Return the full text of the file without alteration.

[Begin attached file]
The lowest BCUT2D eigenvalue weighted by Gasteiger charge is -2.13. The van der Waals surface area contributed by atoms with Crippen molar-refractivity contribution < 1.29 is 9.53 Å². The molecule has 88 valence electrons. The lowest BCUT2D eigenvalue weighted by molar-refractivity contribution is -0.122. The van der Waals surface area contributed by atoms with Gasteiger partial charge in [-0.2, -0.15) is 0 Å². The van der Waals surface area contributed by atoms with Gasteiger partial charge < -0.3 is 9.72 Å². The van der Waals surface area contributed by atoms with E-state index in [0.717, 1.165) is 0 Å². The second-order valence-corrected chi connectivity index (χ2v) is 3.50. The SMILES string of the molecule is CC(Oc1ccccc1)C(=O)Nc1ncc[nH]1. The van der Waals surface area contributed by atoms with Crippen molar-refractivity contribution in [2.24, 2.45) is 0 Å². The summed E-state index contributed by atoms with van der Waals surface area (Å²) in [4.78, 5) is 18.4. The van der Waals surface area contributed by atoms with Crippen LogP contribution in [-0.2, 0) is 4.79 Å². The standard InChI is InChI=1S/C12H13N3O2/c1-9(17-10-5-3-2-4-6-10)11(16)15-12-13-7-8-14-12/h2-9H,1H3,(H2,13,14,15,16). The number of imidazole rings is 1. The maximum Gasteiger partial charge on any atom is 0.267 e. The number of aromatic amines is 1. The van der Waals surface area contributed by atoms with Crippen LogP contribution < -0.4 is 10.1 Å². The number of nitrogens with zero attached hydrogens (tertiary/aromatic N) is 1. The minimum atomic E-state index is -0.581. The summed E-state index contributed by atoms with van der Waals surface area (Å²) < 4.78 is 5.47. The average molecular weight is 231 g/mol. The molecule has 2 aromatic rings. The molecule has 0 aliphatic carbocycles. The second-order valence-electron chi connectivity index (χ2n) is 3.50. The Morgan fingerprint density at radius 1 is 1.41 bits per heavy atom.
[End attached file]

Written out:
The lowest BCUT2D eigenvalue weighted by Gasteiger charge is -2.13. The van der Waals surface area contributed by atoms with Crippen molar-refractivity contribution < 1.29 is 9.53 Å². The molecule has 88 valence electrons. The lowest BCUT2D eigenvalue weighted by molar-refractivity contribution is -0.122. The van der Waals surface area contributed by atoms with Gasteiger partial charge in [-0.2, -0.15) is 0 Å². The van der Waals surface area contributed by atoms with Gasteiger partial charge < -0.3 is 9.72 Å². The van der Waals surface area contributed by atoms with E-state index in [0.717, 1.165) is 0 Å². The second-order valence-corrected chi connectivity index (χ2v) is 3.50. The SMILES string of the molecule is CC(Oc1ccccc1)C(=O)Nc1ncc[nH]1. The van der Waals surface area contributed by atoms with Crippen molar-refractivity contribution in [2.24, 2.45) is 0 Å². The summed E-state index contributed by atoms with van der Waals surface area (Å²) in [4.78, 5) is 18.4. The van der Waals surface area contributed by atoms with Crippen LogP contribution in [-0.2, 0) is 4.79 Å². The standard InChI is InChI=1S/C12H13N3O2/c1-9(17-10-5-3-2-4-6-10)11(16)15-12-13-7-8-14-12/h2-9H,1H3,(H2,13,14,15,16). The number of imidazole rings is 1. The maximum Gasteiger partial charge on any atom is 0.267 e. The number of aromatic amines is 1. The van der Waals surface area contributed by atoms with Crippen LogP contribution < -0.4 is 10.1 Å². The number of nitrogens with zero attached hydrogens (tertiary/aromatic N) is 1. The minimum atomic E-state index is -0.581. The summed E-state index contributed by atoms with van der Waals surface area (Å²) < 4.78 is 5.47. The average molecular weight is 231 g/mol. The molecule has 2 aromatic rings. The molecule has 0 aliphatic carbocycles. The second-order valence-electron chi connectivity index (χ2n) is 3.50. The Morgan fingerprint density at radius 1 is 1.41 bits per heavy atom.